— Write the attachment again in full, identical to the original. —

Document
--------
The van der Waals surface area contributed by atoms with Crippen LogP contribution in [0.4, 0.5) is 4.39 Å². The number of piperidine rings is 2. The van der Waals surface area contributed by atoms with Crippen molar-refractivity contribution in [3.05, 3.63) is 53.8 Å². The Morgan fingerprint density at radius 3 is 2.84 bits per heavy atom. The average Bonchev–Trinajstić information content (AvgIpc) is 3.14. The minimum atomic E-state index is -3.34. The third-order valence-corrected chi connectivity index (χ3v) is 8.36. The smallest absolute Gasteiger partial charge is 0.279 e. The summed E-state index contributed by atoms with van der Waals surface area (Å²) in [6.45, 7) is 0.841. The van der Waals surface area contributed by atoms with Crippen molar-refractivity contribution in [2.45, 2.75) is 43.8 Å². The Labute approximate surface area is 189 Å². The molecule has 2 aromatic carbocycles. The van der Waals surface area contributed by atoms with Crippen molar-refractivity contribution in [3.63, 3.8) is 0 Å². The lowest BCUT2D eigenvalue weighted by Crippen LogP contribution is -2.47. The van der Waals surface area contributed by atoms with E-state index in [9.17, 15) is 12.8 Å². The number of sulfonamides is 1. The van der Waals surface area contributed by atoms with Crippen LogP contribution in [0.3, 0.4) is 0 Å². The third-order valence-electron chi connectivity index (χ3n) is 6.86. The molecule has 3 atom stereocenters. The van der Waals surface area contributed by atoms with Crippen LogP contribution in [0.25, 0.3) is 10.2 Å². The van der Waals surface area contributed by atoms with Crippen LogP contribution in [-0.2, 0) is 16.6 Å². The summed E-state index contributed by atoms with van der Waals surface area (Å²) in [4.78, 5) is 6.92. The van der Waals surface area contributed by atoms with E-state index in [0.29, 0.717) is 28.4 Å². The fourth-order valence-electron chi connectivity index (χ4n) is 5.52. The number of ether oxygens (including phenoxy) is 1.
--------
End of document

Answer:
The van der Waals surface area contributed by atoms with Crippen LogP contribution in [0.4, 0.5) is 4.39 Å². The number of piperidine rings is 2. The van der Waals surface area contributed by atoms with Crippen molar-refractivity contribution in [3.05, 3.63) is 53.8 Å². The Morgan fingerprint density at radius 3 is 2.84 bits per heavy atom. The average Bonchev–Trinajstić information content (AvgIpc) is 3.14. The minimum atomic E-state index is -3.34. The third-order valence-corrected chi connectivity index (χ3v) is 8.36. The smallest absolute Gasteiger partial charge is 0.279 e. The summed E-state index contributed by atoms with van der Waals surface area (Å²) in [6.45, 7) is 0.841. The van der Waals surface area contributed by atoms with Crippen molar-refractivity contribution in [2.45, 2.75) is 43.8 Å². The Labute approximate surface area is 189 Å². The molecule has 2 aromatic carbocycles. The van der Waals surface area contributed by atoms with Crippen molar-refractivity contribution in [3.63, 3.8) is 0 Å². The lowest BCUT2D eigenvalue weighted by Crippen LogP contribution is -2.47. The van der Waals surface area contributed by atoms with E-state index in [9.17, 15) is 12.8 Å². The number of sulfonamides is 1. The van der Waals surface area contributed by atoms with Crippen LogP contribution in [0.3, 0.4) is 0 Å². The third-order valence-electron chi connectivity index (χ3n) is 6.86. The molecule has 3 atom stereocenters. The van der Waals surface area contributed by atoms with Crippen LogP contribution in [0.25, 0.3) is 10.2 Å². The van der Waals surface area contributed by atoms with Crippen LogP contribution in [-0.2, 0) is 16.6 Å². The summed E-state index contributed by atoms with van der Waals surface area (Å²) in [4.78, 5) is 6.92. The van der Waals surface area contributed by atoms with E-state index in [0.29, 0.717) is 28.4 Å². The fourth-order valence-electron chi connectivity index (χ4n) is 5.52. The number of ether oxygens (including phenoxy) is 1.